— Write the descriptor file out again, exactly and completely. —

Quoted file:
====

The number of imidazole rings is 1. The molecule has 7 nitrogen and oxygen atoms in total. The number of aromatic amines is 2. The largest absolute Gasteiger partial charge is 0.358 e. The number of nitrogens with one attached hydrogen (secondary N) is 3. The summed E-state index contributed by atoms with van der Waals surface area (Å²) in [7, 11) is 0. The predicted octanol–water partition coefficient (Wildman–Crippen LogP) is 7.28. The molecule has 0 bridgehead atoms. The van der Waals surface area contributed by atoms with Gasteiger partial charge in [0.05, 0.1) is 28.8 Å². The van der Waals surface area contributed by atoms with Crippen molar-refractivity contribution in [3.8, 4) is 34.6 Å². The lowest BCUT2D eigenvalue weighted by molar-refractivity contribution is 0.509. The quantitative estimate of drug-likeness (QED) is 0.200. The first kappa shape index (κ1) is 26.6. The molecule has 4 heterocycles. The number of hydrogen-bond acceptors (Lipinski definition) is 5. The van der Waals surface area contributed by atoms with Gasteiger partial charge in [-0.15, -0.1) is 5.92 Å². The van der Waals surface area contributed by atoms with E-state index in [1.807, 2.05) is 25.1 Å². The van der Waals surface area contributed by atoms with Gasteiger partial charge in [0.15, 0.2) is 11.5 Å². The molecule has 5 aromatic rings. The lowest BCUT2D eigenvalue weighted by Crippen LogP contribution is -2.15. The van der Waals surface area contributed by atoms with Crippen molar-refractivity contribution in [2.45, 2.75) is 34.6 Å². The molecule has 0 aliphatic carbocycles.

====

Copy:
The number of imidazole rings is 1. The molecule has 7 nitrogen and oxygen atoms in total. The number of aromatic amines is 2. The largest absolute Gasteiger partial charge is 0.358 e. The number of nitrogens with one attached hydrogen (secondary N) is 3. The summed E-state index contributed by atoms with van der Waals surface area (Å²) in [7, 11) is 0. The predicted octanol–water partition coefficient (Wildman–Crippen LogP) is 7.28. The molecule has 0 bridgehead atoms. The van der Waals surface area contributed by atoms with Gasteiger partial charge in [0.05, 0.1) is 28.8 Å². The van der Waals surface area contributed by atoms with Crippen molar-refractivity contribution in [3.8, 4) is 34.6 Å². The lowest BCUT2D eigenvalue weighted by molar-refractivity contribution is 0.509. The quantitative estimate of drug-likeness (QED) is 0.200. The first kappa shape index (κ1) is 26.6. The molecule has 4 heterocycles. The number of hydrogen-bond acceptors (Lipinski definition) is 5. The van der Waals surface area contributed by atoms with Gasteiger partial charge in [-0.15, -0.1) is 5.92 Å². The van der Waals surface area contributed by atoms with E-state index in [1.807, 2.05) is 25.1 Å². The van der Waals surface area contributed by atoms with Gasteiger partial charge in [0.15, 0.2) is 11.5 Å². The molecule has 5 aromatic rings. The lowest BCUT2D eigenvalue weighted by Crippen LogP contribution is -2.15. The van der Waals surface area contributed by atoms with Crippen molar-refractivity contribution in [2.45, 2.75) is 34.6 Å². The molecule has 0 aliphatic carbocycles.